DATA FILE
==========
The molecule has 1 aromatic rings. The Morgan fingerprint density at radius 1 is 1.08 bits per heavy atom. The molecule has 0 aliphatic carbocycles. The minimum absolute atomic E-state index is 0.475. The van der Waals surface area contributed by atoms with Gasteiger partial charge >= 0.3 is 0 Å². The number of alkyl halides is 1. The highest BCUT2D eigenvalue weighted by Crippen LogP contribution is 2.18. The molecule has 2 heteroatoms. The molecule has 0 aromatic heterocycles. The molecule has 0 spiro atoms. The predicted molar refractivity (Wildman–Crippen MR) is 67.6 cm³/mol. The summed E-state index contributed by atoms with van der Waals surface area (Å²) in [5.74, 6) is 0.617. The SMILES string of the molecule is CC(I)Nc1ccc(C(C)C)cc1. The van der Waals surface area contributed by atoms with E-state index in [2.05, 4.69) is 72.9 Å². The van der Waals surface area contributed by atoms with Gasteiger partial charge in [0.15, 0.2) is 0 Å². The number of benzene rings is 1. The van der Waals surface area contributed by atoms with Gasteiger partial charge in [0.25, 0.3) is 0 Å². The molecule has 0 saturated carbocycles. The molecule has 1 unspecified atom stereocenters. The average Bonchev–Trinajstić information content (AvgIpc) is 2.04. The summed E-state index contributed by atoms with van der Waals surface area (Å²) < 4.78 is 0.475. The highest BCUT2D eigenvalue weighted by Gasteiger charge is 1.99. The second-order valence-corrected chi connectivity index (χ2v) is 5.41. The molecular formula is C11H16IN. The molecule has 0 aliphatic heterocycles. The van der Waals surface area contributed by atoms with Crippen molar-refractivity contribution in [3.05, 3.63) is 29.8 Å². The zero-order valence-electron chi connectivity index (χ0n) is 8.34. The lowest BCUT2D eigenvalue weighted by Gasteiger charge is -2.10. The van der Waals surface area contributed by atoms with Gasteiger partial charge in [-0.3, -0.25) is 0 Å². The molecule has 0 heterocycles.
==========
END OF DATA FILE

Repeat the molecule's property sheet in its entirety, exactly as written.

The molecule has 1 aromatic rings. The Morgan fingerprint density at radius 1 is 1.08 bits per heavy atom. The molecule has 0 aliphatic carbocycles. The minimum absolute atomic E-state index is 0.475. The van der Waals surface area contributed by atoms with Gasteiger partial charge >= 0.3 is 0 Å². The number of alkyl halides is 1. The highest BCUT2D eigenvalue weighted by Crippen LogP contribution is 2.18. The molecule has 2 heteroatoms. The molecule has 0 aromatic heterocycles. The molecule has 0 spiro atoms. The predicted molar refractivity (Wildman–Crippen MR) is 67.6 cm³/mol. The summed E-state index contributed by atoms with van der Waals surface area (Å²) in [5.74, 6) is 0.617. The SMILES string of the molecule is CC(I)Nc1ccc(C(C)C)cc1. The van der Waals surface area contributed by atoms with E-state index in [2.05, 4.69) is 72.9 Å². The van der Waals surface area contributed by atoms with Gasteiger partial charge in [0.15, 0.2) is 0 Å². The number of benzene rings is 1. The van der Waals surface area contributed by atoms with Gasteiger partial charge in [0.25, 0.3) is 0 Å². The molecule has 0 saturated carbocycles. The molecule has 1 unspecified atom stereocenters. The average Bonchev–Trinajstić information content (AvgIpc) is 2.04. The summed E-state index contributed by atoms with van der Waals surface area (Å²) < 4.78 is 0.475. The highest BCUT2D eigenvalue weighted by Gasteiger charge is 1.99. The second-order valence-corrected chi connectivity index (χ2v) is 5.41. The molecular formula is C11H16IN. The molecule has 0 aliphatic heterocycles. The van der Waals surface area contributed by atoms with Crippen molar-refractivity contribution in [3.05, 3.63) is 29.8 Å². The zero-order valence-electron chi connectivity index (χ0n) is 8.34. The lowest BCUT2D eigenvalue weighted by Gasteiger charge is -2.10. The van der Waals surface area contributed by atoms with Gasteiger partial charge in [-0.3, -0.25) is 0 Å². The molecule has 0 heterocycles.